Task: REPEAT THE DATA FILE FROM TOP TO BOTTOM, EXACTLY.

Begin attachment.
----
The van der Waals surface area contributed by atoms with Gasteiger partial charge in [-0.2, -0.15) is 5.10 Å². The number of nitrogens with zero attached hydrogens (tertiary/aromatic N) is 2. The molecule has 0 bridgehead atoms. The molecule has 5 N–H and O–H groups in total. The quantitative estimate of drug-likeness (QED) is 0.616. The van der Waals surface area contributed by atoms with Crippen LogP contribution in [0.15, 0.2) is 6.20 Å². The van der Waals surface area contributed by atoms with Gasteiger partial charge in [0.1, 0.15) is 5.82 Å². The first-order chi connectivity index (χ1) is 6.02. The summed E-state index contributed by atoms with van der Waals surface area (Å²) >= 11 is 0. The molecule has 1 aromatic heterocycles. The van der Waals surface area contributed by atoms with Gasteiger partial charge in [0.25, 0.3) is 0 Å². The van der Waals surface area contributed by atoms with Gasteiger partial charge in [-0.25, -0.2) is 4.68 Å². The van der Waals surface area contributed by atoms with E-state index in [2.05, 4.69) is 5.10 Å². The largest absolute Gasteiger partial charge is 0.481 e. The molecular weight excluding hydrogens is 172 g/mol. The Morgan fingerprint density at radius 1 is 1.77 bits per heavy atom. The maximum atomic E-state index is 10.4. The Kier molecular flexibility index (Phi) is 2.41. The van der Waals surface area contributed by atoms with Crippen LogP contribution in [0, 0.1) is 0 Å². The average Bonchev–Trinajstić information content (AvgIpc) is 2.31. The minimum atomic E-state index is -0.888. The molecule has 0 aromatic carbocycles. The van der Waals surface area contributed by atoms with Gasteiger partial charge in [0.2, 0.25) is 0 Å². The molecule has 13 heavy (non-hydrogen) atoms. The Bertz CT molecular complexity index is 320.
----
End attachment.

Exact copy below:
The van der Waals surface area contributed by atoms with Gasteiger partial charge in [-0.2, -0.15) is 5.10 Å². The number of nitrogens with zero attached hydrogens (tertiary/aromatic N) is 2. The molecule has 0 bridgehead atoms. The molecule has 5 N–H and O–H groups in total. The quantitative estimate of drug-likeness (QED) is 0.616. The van der Waals surface area contributed by atoms with Crippen LogP contribution in [0.15, 0.2) is 6.20 Å². The van der Waals surface area contributed by atoms with Gasteiger partial charge in [0.1, 0.15) is 5.82 Å². The first-order chi connectivity index (χ1) is 6.02. The summed E-state index contributed by atoms with van der Waals surface area (Å²) >= 11 is 0. The molecule has 1 aromatic heterocycles. The van der Waals surface area contributed by atoms with Gasteiger partial charge in [0.25, 0.3) is 0 Å². The van der Waals surface area contributed by atoms with Gasteiger partial charge in [-0.25, -0.2) is 4.68 Å². The van der Waals surface area contributed by atoms with E-state index in [2.05, 4.69) is 5.10 Å². The largest absolute Gasteiger partial charge is 0.481 e. The molecular weight excluding hydrogens is 172 g/mol. The Morgan fingerprint density at radius 1 is 1.77 bits per heavy atom. The maximum atomic E-state index is 10.4. The Kier molecular flexibility index (Phi) is 2.41. The van der Waals surface area contributed by atoms with Crippen LogP contribution in [0, 0.1) is 0 Å². The average Bonchev–Trinajstić information content (AvgIpc) is 2.31. The minimum atomic E-state index is -0.888. The molecule has 0 aromatic carbocycles. The van der Waals surface area contributed by atoms with Gasteiger partial charge in [0.2, 0.25) is 0 Å². The molecule has 13 heavy (non-hydrogen) atoms. The Bertz CT molecular complexity index is 320.